Will the Thailand floods prompt a move to SSDs?

Will the Thailand floods prompt a move to SSDs?

With ASUS announcing that it will run out of hard disks at the end of the next month [via theregister.co.uk/], since new ones are not being produced in enough numbers to meet demand. In this scenario, prices are rising sharply.

An example of the price increase of hard disks is this WD 2TB disk on e-buyer at £211 pounds currently. (Anecdotally, this drive was previously available two weeks ago at just over £50, a 400% increase!). I brought a pair of these Samsung HD204UI disks last month from Scan for £46.99 a piece, these are now £125 each, a 266% increase.

Given that the increase in hard disk prices has been quite sudden, and dramatic (and may yet continue), perhaps as we see the cost differential between solid-state and hard-disk is reduced the value of the performance difference between the two systems is increased. This makes it easier to see the performance benefits as a substantial improvement, rather than a significant cost.

Perhaps this could be the point at which the threshold is reached for the transition from the old hard-disk media to the newer, more rapid SSD platform start to occur, especially for single-disk platforms such as laptops, and netbooks, and the ultrabook (where an SSD is a necessity to meet Intel’s ultrabook requirements).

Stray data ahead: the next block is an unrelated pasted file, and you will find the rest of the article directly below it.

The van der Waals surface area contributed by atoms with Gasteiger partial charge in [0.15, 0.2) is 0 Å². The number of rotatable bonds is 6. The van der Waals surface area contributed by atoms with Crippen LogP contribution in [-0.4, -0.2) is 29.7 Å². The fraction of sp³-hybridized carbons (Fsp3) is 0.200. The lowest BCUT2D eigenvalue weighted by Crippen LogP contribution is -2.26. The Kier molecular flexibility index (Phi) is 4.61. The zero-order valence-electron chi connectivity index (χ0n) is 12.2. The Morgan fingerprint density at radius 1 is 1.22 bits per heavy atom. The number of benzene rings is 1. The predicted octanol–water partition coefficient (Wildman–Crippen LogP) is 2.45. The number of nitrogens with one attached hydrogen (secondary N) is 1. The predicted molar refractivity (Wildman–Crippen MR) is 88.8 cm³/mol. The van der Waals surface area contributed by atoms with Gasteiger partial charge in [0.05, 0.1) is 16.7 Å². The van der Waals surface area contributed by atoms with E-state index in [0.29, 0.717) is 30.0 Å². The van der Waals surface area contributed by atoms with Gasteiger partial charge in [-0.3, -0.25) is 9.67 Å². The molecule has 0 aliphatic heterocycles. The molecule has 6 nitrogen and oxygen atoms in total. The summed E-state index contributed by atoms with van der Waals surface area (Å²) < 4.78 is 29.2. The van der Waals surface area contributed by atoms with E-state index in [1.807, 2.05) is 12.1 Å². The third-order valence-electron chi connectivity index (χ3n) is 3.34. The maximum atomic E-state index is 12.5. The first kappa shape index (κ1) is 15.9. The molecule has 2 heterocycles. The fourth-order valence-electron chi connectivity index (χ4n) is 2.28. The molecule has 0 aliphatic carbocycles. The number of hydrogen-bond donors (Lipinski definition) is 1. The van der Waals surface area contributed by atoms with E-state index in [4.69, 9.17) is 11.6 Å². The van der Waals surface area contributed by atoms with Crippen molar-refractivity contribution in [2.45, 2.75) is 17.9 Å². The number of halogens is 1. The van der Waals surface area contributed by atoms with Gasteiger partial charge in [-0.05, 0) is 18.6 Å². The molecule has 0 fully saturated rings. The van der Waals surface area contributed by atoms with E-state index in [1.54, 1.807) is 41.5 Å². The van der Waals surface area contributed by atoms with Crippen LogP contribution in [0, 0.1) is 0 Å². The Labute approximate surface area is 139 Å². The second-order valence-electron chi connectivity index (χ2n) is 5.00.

For those that need to store more information, it will still be cheaper to buy large capacity hard disks, but for the medium-term, in think that the low cost per gigabyte seen recently will be a thing of the past.

There will still be requirements for large slabs of storage especially for those cloud hosted solutions. Perhaps we’ll see the large swathes of “spare” storage in Google’s gmail become more reduced until production capacity can be returned.

But Thailand isn’t the only place where hard disks are produced, so perhaps Samsung will take advantage of the situation that Seagate and Western Digital face.

John Dixon

John Dixon is the Principal Consultant of thirteen-ten nanometre networks Ltd, based in Wiltshire, United Kingdom. He has a wide range of experience, (including, but not limited to) operating, designing and optimizing systems and networks for customers from global to domestic in scale. He has worked with many international brands to implement both data centres and wide-area networks across a range of industries. He is currently supporting a major SD-WAN vendor on the implementation of an environment supporting a major global fast-food chain.

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